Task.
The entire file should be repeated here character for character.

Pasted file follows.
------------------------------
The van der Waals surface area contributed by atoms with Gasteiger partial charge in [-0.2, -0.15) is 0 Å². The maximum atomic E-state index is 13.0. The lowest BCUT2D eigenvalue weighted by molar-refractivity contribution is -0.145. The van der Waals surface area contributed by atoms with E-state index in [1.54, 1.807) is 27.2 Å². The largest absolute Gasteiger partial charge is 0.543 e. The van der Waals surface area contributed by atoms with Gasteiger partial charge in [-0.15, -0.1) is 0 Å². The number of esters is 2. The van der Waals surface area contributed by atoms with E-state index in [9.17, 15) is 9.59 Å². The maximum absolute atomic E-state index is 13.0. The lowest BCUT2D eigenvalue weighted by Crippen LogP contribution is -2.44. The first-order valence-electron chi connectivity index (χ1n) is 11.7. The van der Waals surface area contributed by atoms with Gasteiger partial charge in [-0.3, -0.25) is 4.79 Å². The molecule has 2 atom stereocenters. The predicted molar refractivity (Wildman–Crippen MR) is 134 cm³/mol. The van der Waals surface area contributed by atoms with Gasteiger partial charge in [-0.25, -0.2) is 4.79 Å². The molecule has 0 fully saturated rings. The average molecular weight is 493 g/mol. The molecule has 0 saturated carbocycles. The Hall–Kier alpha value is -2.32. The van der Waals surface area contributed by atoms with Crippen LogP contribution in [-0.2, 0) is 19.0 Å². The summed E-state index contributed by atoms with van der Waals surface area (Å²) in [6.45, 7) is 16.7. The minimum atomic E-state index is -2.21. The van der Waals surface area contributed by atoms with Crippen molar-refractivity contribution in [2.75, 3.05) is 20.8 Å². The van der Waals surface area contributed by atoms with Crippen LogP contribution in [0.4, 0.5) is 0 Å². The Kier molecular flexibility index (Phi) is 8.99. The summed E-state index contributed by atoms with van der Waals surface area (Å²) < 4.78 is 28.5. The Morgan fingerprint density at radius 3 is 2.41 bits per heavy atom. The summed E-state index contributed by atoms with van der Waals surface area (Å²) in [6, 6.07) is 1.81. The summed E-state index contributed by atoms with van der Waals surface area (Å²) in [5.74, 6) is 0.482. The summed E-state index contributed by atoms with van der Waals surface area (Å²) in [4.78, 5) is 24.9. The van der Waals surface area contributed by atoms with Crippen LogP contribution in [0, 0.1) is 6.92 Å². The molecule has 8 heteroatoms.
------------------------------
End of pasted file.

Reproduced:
The van der Waals surface area contributed by atoms with Gasteiger partial charge in [-0.2, -0.15) is 0 Å². The maximum atomic E-state index is 13.0. The lowest BCUT2D eigenvalue weighted by molar-refractivity contribution is -0.145. The van der Waals surface area contributed by atoms with E-state index in [1.54, 1.807) is 27.2 Å². The largest absolute Gasteiger partial charge is 0.543 e. The van der Waals surface area contributed by atoms with Gasteiger partial charge in [-0.15, -0.1) is 0 Å². The number of esters is 2. The van der Waals surface area contributed by atoms with E-state index in [9.17, 15) is 9.59 Å². The maximum absolute atomic E-state index is 13.0. The lowest BCUT2D eigenvalue weighted by Crippen LogP contribution is -2.44. The first-order valence-electron chi connectivity index (χ1n) is 11.7. The van der Waals surface area contributed by atoms with Gasteiger partial charge in [-0.3, -0.25) is 4.79 Å². The molecule has 2 atom stereocenters. The predicted molar refractivity (Wildman–Crippen MR) is 134 cm³/mol. The van der Waals surface area contributed by atoms with Gasteiger partial charge in [-0.25, -0.2) is 4.79 Å². The molecule has 0 fully saturated rings. The average molecular weight is 493 g/mol. The molecule has 0 saturated carbocycles. The Hall–Kier alpha value is -2.32. The van der Waals surface area contributed by atoms with Crippen LogP contribution in [-0.2, 0) is 19.0 Å². The summed E-state index contributed by atoms with van der Waals surface area (Å²) in [6.45, 7) is 16.7. The minimum atomic E-state index is -2.21. The van der Waals surface area contributed by atoms with Crippen molar-refractivity contribution in [2.75, 3.05) is 20.8 Å². The van der Waals surface area contributed by atoms with Crippen LogP contribution in [0.4, 0.5) is 0 Å². The Kier molecular flexibility index (Phi) is 8.99. The summed E-state index contributed by atoms with van der Waals surface area (Å²) < 4.78 is 28.5. The Morgan fingerprint density at radius 3 is 2.41 bits per heavy atom. The summed E-state index contributed by atoms with van der Waals surface area (Å²) in [6, 6.07) is 1.81. The summed E-state index contributed by atoms with van der Waals surface area (Å²) in [5.74, 6) is 0.482. The summed E-state index contributed by atoms with van der Waals surface area (Å²) in [4.78, 5) is 24.9. The van der Waals surface area contributed by atoms with Crippen LogP contribution in [0, 0.1) is 6.92 Å². The molecule has 8 heteroatoms.